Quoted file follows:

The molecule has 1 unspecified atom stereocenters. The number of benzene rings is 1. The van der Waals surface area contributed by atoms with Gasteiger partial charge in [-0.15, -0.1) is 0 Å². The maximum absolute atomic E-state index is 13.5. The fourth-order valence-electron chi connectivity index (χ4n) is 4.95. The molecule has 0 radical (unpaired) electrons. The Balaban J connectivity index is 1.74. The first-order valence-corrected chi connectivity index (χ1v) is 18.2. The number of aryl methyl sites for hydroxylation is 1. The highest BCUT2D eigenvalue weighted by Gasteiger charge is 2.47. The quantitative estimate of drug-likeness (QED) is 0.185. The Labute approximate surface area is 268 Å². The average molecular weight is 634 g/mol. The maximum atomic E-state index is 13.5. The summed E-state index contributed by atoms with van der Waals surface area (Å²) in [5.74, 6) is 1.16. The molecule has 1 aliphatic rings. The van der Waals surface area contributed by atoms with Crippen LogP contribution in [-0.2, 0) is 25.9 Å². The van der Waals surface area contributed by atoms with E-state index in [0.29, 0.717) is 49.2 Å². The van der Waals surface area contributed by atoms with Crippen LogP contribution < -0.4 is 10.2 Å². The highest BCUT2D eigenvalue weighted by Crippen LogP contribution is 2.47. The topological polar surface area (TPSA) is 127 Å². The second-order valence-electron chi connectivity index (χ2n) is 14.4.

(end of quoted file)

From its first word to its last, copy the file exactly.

The molecule has 1 unspecified atom stereocenters. The number of benzene rings is 1. The van der Waals surface area contributed by atoms with Gasteiger partial charge in [-0.15, -0.1) is 0 Å². The maximum absolute atomic E-state index is 13.5. The fourth-order valence-electron chi connectivity index (χ4n) is 4.95. The molecule has 0 radical (unpaired) electrons. The Balaban J connectivity index is 1.74. The first-order valence-corrected chi connectivity index (χ1v) is 18.2. The number of aryl methyl sites for hydroxylation is 1. The highest BCUT2D eigenvalue weighted by Gasteiger charge is 2.47. The quantitative estimate of drug-likeness (QED) is 0.185. The Labute approximate surface area is 268 Å². The average molecular weight is 634 g/mol. The maximum atomic E-state index is 13.5. The summed E-state index contributed by atoms with van der Waals surface area (Å²) in [5.74, 6) is 1.16. The molecule has 1 aliphatic rings. The van der Waals surface area contributed by atoms with Crippen LogP contribution in [-0.2, 0) is 25.9 Å². The van der Waals surface area contributed by atoms with E-state index in [0.29, 0.717) is 49.2 Å². The van der Waals surface area contributed by atoms with Crippen LogP contribution < -0.4 is 10.2 Å². The highest BCUT2D eigenvalue weighted by Crippen LogP contribution is 2.47. The topological polar surface area (TPSA) is 127 Å². The second-order valence-electron chi connectivity index (χ2n) is 14.4.